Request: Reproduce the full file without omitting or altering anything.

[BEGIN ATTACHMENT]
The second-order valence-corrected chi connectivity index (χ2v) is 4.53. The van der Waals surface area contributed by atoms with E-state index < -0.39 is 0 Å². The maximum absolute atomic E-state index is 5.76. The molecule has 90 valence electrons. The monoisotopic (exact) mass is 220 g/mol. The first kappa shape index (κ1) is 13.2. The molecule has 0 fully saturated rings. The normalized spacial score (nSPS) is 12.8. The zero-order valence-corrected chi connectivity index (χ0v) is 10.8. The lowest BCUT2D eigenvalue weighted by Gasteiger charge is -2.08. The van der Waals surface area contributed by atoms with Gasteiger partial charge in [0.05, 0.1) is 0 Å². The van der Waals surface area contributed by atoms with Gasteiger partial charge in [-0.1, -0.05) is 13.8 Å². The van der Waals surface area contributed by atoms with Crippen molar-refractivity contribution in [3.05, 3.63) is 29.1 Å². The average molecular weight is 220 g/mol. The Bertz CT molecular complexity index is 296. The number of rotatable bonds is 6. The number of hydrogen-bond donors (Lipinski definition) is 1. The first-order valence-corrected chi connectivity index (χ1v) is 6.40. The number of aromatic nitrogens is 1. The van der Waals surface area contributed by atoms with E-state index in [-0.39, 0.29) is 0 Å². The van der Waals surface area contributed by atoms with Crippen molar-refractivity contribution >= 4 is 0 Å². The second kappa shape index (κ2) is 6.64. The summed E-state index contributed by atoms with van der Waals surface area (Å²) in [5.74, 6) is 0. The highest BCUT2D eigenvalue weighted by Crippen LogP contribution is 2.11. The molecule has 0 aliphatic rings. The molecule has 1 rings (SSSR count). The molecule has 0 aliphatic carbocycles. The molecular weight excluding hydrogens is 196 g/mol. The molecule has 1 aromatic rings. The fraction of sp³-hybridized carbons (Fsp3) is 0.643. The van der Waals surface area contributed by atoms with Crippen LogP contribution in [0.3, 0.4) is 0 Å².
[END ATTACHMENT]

The second-order valence-corrected chi connectivity index (χ2v) is 4.53. The van der Waals surface area contributed by atoms with E-state index < -0.39 is 0 Å². The maximum absolute atomic E-state index is 5.76. The molecule has 90 valence electrons. The monoisotopic (exact) mass is 220 g/mol. The first kappa shape index (κ1) is 13.2. The molecule has 0 fully saturated rings. The normalized spacial score (nSPS) is 12.8. The zero-order valence-corrected chi connectivity index (χ0v) is 10.8. The lowest BCUT2D eigenvalue weighted by Gasteiger charge is -2.08. The van der Waals surface area contributed by atoms with Gasteiger partial charge in [0.05, 0.1) is 0 Å². The van der Waals surface area contributed by atoms with Gasteiger partial charge in [-0.1, -0.05) is 13.8 Å². The van der Waals surface area contributed by atoms with Crippen molar-refractivity contribution in [3.05, 3.63) is 29.1 Å². The average molecular weight is 220 g/mol. The Bertz CT molecular complexity index is 296. The number of rotatable bonds is 6. The number of hydrogen-bond donors (Lipinski definition) is 1. The first-order valence-corrected chi connectivity index (χ1v) is 6.40. The number of aromatic nitrogens is 1. The van der Waals surface area contributed by atoms with E-state index in [-0.39, 0.29) is 0 Å². The van der Waals surface area contributed by atoms with Crippen molar-refractivity contribution >= 4 is 0 Å². The second kappa shape index (κ2) is 6.64. The summed E-state index contributed by atoms with van der Waals surface area (Å²) in [5.74, 6) is 0. The highest BCUT2D eigenvalue weighted by Crippen LogP contribution is 2.11. The molecule has 0 aliphatic rings. The molecule has 1 rings (SSSR count). The molecule has 0 aliphatic carbocycles. The molecular weight excluding hydrogens is 196 g/mol. The molecule has 1 aromatic rings. The fraction of sp³-hybridized carbons (Fsp3) is 0.643. The van der Waals surface area contributed by atoms with Crippen LogP contribution in [0.3, 0.4) is 0 Å².